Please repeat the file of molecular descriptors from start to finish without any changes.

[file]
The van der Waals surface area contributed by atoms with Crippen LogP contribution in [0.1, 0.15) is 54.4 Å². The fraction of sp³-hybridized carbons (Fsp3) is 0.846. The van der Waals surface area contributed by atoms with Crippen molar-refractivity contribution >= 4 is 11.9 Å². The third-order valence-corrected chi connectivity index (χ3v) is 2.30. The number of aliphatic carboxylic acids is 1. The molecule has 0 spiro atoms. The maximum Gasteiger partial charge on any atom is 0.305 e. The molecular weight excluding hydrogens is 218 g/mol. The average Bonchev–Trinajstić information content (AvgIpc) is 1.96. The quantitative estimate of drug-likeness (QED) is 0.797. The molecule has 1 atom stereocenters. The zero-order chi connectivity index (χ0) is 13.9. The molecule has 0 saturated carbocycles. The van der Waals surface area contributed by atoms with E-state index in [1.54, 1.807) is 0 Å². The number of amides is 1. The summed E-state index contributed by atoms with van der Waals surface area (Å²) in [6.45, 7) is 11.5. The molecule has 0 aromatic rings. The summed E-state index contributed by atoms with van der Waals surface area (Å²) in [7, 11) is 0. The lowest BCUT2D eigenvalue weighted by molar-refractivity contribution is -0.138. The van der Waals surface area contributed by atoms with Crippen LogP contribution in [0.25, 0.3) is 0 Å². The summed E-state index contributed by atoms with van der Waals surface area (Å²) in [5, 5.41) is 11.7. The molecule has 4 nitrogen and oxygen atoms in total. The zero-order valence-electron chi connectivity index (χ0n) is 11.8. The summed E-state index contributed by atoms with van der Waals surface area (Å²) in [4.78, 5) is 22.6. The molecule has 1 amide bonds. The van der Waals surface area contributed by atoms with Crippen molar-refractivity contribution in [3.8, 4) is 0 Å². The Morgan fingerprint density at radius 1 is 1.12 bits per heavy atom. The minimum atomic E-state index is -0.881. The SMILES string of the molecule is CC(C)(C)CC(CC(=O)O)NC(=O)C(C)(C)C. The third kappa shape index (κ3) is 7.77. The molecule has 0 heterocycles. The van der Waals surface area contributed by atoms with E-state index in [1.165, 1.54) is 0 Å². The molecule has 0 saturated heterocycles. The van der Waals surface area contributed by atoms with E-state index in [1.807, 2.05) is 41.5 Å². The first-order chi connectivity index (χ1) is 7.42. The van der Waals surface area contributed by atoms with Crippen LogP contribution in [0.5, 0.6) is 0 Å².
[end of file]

The van der Waals surface area contributed by atoms with Crippen LogP contribution in [0.1, 0.15) is 54.4 Å². The fraction of sp³-hybridized carbons (Fsp3) is 0.846. The van der Waals surface area contributed by atoms with Crippen molar-refractivity contribution >= 4 is 11.9 Å². The third-order valence-corrected chi connectivity index (χ3v) is 2.30. The number of aliphatic carboxylic acids is 1. The molecule has 0 spiro atoms. The maximum Gasteiger partial charge on any atom is 0.305 e. The molecular weight excluding hydrogens is 218 g/mol. The average Bonchev–Trinajstić information content (AvgIpc) is 1.96. The quantitative estimate of drug-likeness (QED) is 0.797. The molecule has 1 atom stereocenters. The zero-order chi connectivity index (χ0) is 13.9. The molecule has 0 saturated carbocycles. The van der Waals surface area contributed by atoms with E-state index in [1.54, 1.807) is 0 Å². The number of amides is 1. The summed E-state index contributed by atoms with van der Waals surface area (Å²) in [6.45, 7) is 11.5. The molecule has 0 aromatic rings. The summed E-state index contributed by atoms with van der Waals surface area (Å²) in [7, 11) is 0. The lowest BCUT2D eigenvalue weighted by molar-refractivity contribution is -0.138. The van der Waals surface area contributed by atoms with Crippen LogP contribution in [0.25, 0.3) is 0 Å². The summed E-state index contributed by atoms with van der Waals surface area (Å²) in [5, 5.41) is 11.7. The molecule has 4 nitrogen and oxygen atoms in total. The zero-order valence-electron chi connectivity index (χ0n) is 11.8. The summed E-state index contributed by atoms with van der Waals surface area (Å²) in [4.78, 5) is 22.6. The molecule has 1 amide bonds. The van der Waals surface area contributed by atoms with Crippen molar-refractivity contribution in [3.8, 4) is 0 Å². The Morgan fingerprint density at radius 1 is 1.12 bits per heavy atom. The minimum atomic E-state index is -0.881. The SMILES string of the molecule is CC(C)(C)CC(CC(=O)O)NC(=O)C(C)(C)C. The third kappa shape index (κ3) is 7.77. The molecule has 0 heterocycles. The van der Waals surface area contributed by atoms with E-state index in [1.165, 1.54) is 0 Å². The molecule has 0 saturated heterocycles. The van der Waals surface area contributed by atoms with E-state index in [1.807, 2.05) is 41.5 Å². The first-order chi connectivity index (χ1) is 7.42. The van der Waals surface area contributed by atoms with Crippen LogP contribution in [0.5, 0.6) is 0 Å².